One Of These Things Is Not Like The Other
October 08, 2009, 11:04 PM
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From a Canadian report on how immigration is good for small rural communities:

There is no cookie cutter model for success, but the report’s case studies illustrate strategies small communities can capitalize on:

WINKLER

Winkler, where a quarter of the 9,106 residents are immigrants, used its Mennonite roots to attract Mennonite families from Europe and South and Central America. The strong community support triggered a "chain migration" that made it one of the fastest-growing rural communities.

BROOKS

Brooks, with 17.6 per cent of its 12,495 residents being newcomers, was helped by its key employer, Lakeside Packers, a meat processing and packing plant. The company needed 2,000 employees and worked with Calgary Catholic Immigration Society to bring in recruits from Sudan, Somalia and Ethiopia. [Immigration reviving some small towns - thestar.com,By Nicholas Keung, October 6, 2009 ]

Let’s say  for the sake of argument that it’s not the racial differences between the white Mennonites and the Sudanese, et cetera, although that’s a big, important difference. (Which, under Canadian law, you’re not supposed to object to. ) Or that it’s not  the religious difference between the Christian Anabaptist Mennonites, who do not practice female genital mutilation and polygamy, and the Muslim Africans who do. (Which, under Canadian law, etc. )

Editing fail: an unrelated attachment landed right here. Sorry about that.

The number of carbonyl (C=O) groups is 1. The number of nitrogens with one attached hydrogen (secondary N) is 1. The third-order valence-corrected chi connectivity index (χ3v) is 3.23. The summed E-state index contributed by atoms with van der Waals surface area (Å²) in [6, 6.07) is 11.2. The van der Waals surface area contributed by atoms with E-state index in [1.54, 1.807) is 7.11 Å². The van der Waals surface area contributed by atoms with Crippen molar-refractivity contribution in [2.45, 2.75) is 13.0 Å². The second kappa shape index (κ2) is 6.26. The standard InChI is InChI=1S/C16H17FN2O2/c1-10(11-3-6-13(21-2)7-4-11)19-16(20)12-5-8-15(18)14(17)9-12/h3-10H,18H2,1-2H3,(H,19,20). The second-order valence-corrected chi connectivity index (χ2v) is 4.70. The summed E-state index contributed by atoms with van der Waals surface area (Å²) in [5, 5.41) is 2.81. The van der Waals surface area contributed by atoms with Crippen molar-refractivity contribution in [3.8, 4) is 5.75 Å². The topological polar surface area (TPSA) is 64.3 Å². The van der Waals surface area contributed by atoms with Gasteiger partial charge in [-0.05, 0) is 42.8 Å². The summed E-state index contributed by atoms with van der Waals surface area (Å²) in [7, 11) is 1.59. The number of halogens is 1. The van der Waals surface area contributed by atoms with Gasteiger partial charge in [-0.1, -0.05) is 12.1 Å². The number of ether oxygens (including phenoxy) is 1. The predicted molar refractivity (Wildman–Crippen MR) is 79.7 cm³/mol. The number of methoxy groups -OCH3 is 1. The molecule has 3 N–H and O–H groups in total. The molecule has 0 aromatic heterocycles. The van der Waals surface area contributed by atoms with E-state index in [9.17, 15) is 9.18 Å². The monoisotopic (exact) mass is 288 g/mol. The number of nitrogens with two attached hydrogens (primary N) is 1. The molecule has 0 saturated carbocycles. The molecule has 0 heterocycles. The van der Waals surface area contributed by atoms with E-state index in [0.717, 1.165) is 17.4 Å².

It’s not even the cultural difference between the excessively  pacifist Mennonites,  unpopular in First World War America because they didn’t want to fight the Kaiser, and the refugees from war-torn Africa. (If you see a Mennonite with a machete and a crowbar in the main street of your town, you can be pretty confident that he’s on the way to fix a buggy.)

No, the mentionable difference between one situation and the other is that the first is a normal, problematical,  process of immigrants telling their friends and relatives to come join them, and  the second is a multinational corporation importing 2,000 indentured laborers from  poor, third world countries where they’ve never heard of labor unions. You would think that that sort of thing would be something a Canadian reporter could figure out. Lakeside Packers is actually based in America—it’s a subsidiary of Tyson Foods, and has done the same thing in America.